EricWVU

I'd have to say the key to dropping game is ultimately shot placement. Whether you use an arrow or a .50 cal, accuracy is what will make the difference in whether the animal goes down quickly or agonizingly later.

Benedict

I'll be toting a NULA in search of moose myself; namely, a .300 WSM in the People's Republic of Vermont in late October.

Once you go light, it's hard to go back.

Mac

I won't buy a magazine that has an article in it on any of the new ultra magnums. Or super short magnums. Or super short ultra magnums. Or ultra short super magnums. Or anything made by Weatherby. I don't care about them, I don't need them, they bring nothing to the table whatsoever. If you can't do it with a 7mm Mauser and a .375 H&H, it can't be done. I know gadgets and gizmoes breathe a little much needed fresh air into our staid and stodgy shooting sports, and everybody gets bored of the same old home cooking, but I'll set this dance out. If it was designed after WW2, I don't want any part of it.

James M. Stamm

Hello Dave,

Congrats on the nice moose.

J.M.Stamm

craig j. curtis

mak nothing to the table? half the fun of gun ownership is the diversity in our sport . something new almost everymonth not always usefull or practical but dont you get curious? if i ever get closed up like you i might as well just sell them all and move to miami ready for retirement id be no more shooting its all the same cock click bang!! ahh but to the reloader each and every grain of something new something different is wow what will this combo do what can i achieve with this new caliber ect.love these insights and cant wait to get my short mag to take to the range and someday to ahhhhh, alaska wooo hooooo thanks dave .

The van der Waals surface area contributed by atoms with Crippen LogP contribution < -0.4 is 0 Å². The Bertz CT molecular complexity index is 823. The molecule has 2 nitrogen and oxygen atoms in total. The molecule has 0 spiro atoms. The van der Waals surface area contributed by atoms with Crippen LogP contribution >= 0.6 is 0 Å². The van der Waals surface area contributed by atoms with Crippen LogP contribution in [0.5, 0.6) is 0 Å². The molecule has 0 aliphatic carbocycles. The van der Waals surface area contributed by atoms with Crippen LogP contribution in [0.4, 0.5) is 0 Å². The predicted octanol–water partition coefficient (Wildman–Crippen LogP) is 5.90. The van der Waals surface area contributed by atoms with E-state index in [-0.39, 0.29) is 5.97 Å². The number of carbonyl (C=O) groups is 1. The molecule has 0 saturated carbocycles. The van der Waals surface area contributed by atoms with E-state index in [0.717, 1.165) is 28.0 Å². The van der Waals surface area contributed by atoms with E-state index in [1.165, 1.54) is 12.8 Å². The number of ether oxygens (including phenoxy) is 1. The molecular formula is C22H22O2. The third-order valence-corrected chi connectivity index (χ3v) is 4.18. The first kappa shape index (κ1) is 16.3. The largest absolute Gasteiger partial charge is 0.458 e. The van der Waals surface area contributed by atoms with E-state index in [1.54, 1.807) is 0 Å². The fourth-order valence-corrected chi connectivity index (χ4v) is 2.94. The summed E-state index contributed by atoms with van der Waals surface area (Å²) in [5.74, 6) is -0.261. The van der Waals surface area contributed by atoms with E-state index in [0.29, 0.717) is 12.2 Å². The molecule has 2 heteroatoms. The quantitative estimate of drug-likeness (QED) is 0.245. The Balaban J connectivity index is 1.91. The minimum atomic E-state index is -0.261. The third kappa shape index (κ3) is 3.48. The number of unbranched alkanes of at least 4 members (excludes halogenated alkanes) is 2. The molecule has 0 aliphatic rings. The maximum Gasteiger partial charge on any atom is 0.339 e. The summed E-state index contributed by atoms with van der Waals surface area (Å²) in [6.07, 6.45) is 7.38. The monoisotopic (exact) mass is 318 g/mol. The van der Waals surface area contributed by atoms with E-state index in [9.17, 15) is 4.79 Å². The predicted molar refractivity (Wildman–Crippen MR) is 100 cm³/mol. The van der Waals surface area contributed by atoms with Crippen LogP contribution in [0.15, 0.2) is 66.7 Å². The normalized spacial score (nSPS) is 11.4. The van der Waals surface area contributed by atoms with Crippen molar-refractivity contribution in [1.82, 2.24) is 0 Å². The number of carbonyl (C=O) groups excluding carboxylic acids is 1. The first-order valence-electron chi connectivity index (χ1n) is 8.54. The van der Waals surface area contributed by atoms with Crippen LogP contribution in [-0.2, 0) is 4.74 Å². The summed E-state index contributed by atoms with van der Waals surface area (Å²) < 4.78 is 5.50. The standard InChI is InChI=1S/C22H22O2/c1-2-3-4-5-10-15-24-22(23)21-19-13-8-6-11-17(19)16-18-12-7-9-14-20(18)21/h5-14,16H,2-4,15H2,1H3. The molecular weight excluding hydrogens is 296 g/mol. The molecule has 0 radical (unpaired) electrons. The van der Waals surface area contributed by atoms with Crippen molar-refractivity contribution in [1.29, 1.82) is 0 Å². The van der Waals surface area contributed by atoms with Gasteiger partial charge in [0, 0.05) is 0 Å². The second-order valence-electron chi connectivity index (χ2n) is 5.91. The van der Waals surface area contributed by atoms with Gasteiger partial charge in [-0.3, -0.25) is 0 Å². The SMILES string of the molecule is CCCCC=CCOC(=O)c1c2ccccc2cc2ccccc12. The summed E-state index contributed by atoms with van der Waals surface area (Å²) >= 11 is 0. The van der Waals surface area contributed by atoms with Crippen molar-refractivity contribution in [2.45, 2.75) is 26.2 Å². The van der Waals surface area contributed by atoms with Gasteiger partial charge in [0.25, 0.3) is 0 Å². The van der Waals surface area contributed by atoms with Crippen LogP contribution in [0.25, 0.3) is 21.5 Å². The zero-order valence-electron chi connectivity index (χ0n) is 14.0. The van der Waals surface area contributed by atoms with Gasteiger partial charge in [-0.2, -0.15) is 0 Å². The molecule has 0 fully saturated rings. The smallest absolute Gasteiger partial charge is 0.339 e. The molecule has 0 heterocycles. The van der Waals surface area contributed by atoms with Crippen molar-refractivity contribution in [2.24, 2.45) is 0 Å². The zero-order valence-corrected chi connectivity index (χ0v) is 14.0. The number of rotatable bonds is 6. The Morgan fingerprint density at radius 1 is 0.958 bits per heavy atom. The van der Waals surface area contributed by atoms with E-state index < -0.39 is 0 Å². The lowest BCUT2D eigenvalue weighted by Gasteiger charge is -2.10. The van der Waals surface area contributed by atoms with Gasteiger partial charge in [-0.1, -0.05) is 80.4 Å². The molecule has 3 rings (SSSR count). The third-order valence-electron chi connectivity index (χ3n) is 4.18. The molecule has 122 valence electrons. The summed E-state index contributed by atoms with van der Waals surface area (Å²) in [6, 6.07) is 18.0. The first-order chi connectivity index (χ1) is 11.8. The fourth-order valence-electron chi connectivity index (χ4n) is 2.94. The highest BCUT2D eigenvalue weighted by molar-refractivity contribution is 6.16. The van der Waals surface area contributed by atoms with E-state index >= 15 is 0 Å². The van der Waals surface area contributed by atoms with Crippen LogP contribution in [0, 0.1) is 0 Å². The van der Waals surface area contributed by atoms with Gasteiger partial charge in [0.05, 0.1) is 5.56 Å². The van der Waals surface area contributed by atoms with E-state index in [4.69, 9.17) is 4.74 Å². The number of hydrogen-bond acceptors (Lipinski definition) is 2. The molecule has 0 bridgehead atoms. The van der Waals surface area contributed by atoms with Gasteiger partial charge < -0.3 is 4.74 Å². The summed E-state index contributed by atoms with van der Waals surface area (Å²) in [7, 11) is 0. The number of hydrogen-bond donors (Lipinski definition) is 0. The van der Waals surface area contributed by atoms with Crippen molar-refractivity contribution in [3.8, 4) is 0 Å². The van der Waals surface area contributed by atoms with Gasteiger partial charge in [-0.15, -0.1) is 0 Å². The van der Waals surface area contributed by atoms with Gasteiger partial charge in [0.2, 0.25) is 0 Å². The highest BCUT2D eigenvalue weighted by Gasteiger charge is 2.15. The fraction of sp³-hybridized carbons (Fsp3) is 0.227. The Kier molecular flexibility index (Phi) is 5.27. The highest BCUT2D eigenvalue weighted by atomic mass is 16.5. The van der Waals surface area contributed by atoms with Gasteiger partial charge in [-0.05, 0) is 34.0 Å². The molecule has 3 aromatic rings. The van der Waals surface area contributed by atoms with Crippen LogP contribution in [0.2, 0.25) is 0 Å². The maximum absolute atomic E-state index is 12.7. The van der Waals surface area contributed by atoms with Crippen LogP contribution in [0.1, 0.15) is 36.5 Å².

Mike Diehl

Interesting new rifle designs or cartridges are extremely few and far between IMO, judging from whether or not a new product or cartridge makes me want to try that out.

All of my big game needs are met by two cartridges: .30-06 and .243Win. The 06 will drop any animal in the lower 48 with a single competently placed shot.

But:

The introduction of the Savage 10ML-II made me want to get into muzzleloading. So I bought one several weeks ago. Now I have to work up a load.

The introduction of the .17HMR makes me wonder what "varmint hunting" is all about. If someone I knew had a real pest management problem I'd like to try out a rifle in that round.

mike shickele

Mac

Not to stir up a hornets nest, but to some extent I agree with you. Most of the cartridges that I like; eg:30-06, 270win, 375H&Hare at the century mark. Unlike you though, I believe that every once and a while, a good cartridge comes out. Some examples are, 222/223rem; good for vermin inc coyote, 308win; fits the capabilities (almost) of a 30-06 into a short action, and far more popular than the 300sav ever was, 338win; if you want to buy something bigger than the 30-06 for this continent, look no further.
There are other examples as well, but you should get the point.
Reading magazines; even if you don't want to buy what they are selling, does keep a person current. Most new products are just gizmo's, but every once and a while a product comes along that is markedly better than what was available before. Imagine what the shooting world would be like if the rest of us had your attitude, and didn't pay the Rem 700 any attention.

Lee Woiteshek

Is the recoil impulse in your ULA at .338 WM velocities (your handloads) roughly the same as an .340 factory loading in an 10 pound MKV? Enquiring minds have to know...

Bruce

Bullets kill not calibers, by fluid hydraulic compression, hemmorage,massive shock or a combination of some or all. Its simply rocket science, propel a heavy enough projectile at an adequate speed to penetrate said bone muscle mass of the critter to cause the above damage and voila,if Im doing the shooting, and the victory lap a favorite is born. And with that simple cold analysis we can still love the warmth of an old stock of a 35 rem or appreciate the technocision (sorry) of a Kevlar stocked .300wsm that can reach out and touch em. Thats what makes hunting fun, dont squibble about the details.